Judging The Oxford Handbook of the Reception History of the Bible by its cover, this volume looks very fine indeed (cover photograph by Sam Fentress).
The book’s blurb contains a very good description of reception history, which is worth a read. It’s developed more in what also looks to be an excellent introduction by Jonathan Roberts – although I’m still waiting on my copy to arrive, so I’ve only been able to see what is available on Google books. But the blurb succinctly summarizes three pitfalls of reception history, which I would also warn against: first, viewing RH as a handmaid to ‘the historical meaning of the text’, when the relationship may also be viewed as the reverse; second, viewing RH as an indiscriminate cataloguing of influences, rather than a method of criticism done with certain goals in mind or within distinct parameters; and third, limiting the field of RH to the beliefs of certain, usually dominant, religious groups:
Rather than attempting to recover the original meaning of biblical texts, reception history focuses on exploring the history of interpretation. In doing so it locates the dominant historical-critical scholarly paradigm within the history of interpretation, rather than over and above it. At the same time, the breadth of material and hermeneutical issues that reception history engages with questions any narrow understanding of the history of the Bible and its effects on faith communities.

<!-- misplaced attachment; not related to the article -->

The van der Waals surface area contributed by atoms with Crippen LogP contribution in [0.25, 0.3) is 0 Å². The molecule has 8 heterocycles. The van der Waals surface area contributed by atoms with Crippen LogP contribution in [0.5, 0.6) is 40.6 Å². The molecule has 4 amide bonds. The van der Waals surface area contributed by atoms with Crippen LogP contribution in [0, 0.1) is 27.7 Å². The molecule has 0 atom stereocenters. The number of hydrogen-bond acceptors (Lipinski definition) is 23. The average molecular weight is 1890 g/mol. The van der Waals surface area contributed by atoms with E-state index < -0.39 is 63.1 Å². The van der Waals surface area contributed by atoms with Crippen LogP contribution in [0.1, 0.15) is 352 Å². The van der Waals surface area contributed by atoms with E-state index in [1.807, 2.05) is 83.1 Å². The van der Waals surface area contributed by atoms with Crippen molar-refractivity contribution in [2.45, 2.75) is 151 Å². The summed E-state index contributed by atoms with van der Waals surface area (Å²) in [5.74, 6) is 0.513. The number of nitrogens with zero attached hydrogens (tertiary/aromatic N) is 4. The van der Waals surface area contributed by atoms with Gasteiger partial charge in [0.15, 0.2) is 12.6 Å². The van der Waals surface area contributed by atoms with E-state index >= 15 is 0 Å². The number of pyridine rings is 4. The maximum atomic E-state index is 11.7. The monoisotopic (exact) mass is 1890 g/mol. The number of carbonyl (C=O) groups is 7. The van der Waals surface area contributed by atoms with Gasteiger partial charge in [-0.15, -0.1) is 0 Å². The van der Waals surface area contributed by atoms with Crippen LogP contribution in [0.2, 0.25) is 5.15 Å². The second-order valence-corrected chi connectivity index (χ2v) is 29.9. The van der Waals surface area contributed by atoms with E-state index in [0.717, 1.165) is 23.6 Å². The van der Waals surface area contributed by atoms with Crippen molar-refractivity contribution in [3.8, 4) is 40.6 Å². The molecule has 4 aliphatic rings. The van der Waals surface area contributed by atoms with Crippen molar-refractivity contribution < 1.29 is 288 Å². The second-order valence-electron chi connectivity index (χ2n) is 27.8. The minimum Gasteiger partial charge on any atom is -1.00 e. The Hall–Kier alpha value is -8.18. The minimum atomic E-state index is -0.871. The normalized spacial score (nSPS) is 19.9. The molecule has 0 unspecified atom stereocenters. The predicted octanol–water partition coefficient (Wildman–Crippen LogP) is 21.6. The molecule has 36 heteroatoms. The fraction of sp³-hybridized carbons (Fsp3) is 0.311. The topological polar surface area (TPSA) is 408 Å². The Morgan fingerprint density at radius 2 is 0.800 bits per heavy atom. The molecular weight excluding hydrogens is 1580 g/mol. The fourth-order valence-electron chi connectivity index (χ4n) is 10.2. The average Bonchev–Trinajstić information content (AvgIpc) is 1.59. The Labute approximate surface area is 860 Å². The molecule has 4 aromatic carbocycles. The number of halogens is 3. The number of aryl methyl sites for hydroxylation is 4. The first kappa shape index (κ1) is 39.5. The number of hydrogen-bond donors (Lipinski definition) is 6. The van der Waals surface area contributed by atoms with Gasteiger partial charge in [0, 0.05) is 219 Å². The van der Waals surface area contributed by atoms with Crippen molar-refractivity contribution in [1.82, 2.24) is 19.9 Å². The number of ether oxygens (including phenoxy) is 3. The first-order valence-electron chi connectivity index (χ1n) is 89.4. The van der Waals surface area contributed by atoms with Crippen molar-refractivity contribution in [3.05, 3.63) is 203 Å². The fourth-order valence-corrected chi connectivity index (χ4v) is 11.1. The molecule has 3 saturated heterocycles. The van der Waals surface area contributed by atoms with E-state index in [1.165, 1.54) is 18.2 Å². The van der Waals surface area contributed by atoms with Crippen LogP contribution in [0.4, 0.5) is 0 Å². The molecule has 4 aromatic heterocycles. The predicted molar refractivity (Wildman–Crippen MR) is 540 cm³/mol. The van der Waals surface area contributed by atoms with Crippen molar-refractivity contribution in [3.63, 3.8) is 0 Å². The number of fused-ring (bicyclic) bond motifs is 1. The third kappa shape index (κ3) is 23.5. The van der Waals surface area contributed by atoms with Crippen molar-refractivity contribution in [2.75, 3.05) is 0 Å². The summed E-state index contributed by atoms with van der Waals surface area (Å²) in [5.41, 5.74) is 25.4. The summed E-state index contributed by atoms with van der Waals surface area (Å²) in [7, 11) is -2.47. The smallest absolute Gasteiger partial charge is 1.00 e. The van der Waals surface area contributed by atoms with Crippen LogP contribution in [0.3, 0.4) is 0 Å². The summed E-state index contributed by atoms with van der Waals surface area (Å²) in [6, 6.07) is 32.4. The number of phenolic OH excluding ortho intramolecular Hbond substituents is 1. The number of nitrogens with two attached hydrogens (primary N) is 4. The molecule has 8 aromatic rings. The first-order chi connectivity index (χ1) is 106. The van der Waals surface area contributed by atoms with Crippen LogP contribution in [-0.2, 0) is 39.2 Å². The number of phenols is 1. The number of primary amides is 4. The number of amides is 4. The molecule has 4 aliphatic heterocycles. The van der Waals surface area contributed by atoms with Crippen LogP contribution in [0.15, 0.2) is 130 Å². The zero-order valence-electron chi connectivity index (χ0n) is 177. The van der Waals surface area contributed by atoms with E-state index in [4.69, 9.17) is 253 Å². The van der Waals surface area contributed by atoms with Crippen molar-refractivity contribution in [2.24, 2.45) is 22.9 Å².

The challenge that reception history faces is to explore tradition without either reducing its meaning to what faith communities think is important, or merely offering anthologies of interesting historical interpretations.
The Handbook provides a fascinating selection of biblical reception history, both from the perspective of (in Part I) some highly influential biblical texts, and (in Part II) various aspects of historical and contemporary culture. As such, there are chapters on Genesis, Job, Ezekiel, Revelation, the Middle Ages, anti-Semitism, Stanton’s The Woman’s Bible, Bob Dylan, the Nation of Islam, Kierkegaard, Rushkin, and Barth, among the 44 total chapters. It looks a fantastic selection of how reception history may be done. And from Paul Joyce’s chapter on Ezekiel, there are even some Giants:
Perhaps one of the most bizarre legacies of Ezekiel is found in the legend of the last of the British giants, Gog and Magog, whose statues stand in London’s Guildhall; these figures appear to derive their names, by an obscure route, from the Gog of Magog who makes war on the people of Israel in chapters 38-9.
– Paul. M Joyce, ‘Ezekiel’. Pages 64-76 in Michael Lieb, Emma Mason, Jonathan Roberts, Christopher Rowland, eds., The Oxford Handbook of the Reception History of the Bible (OUP, 2010), p. 72.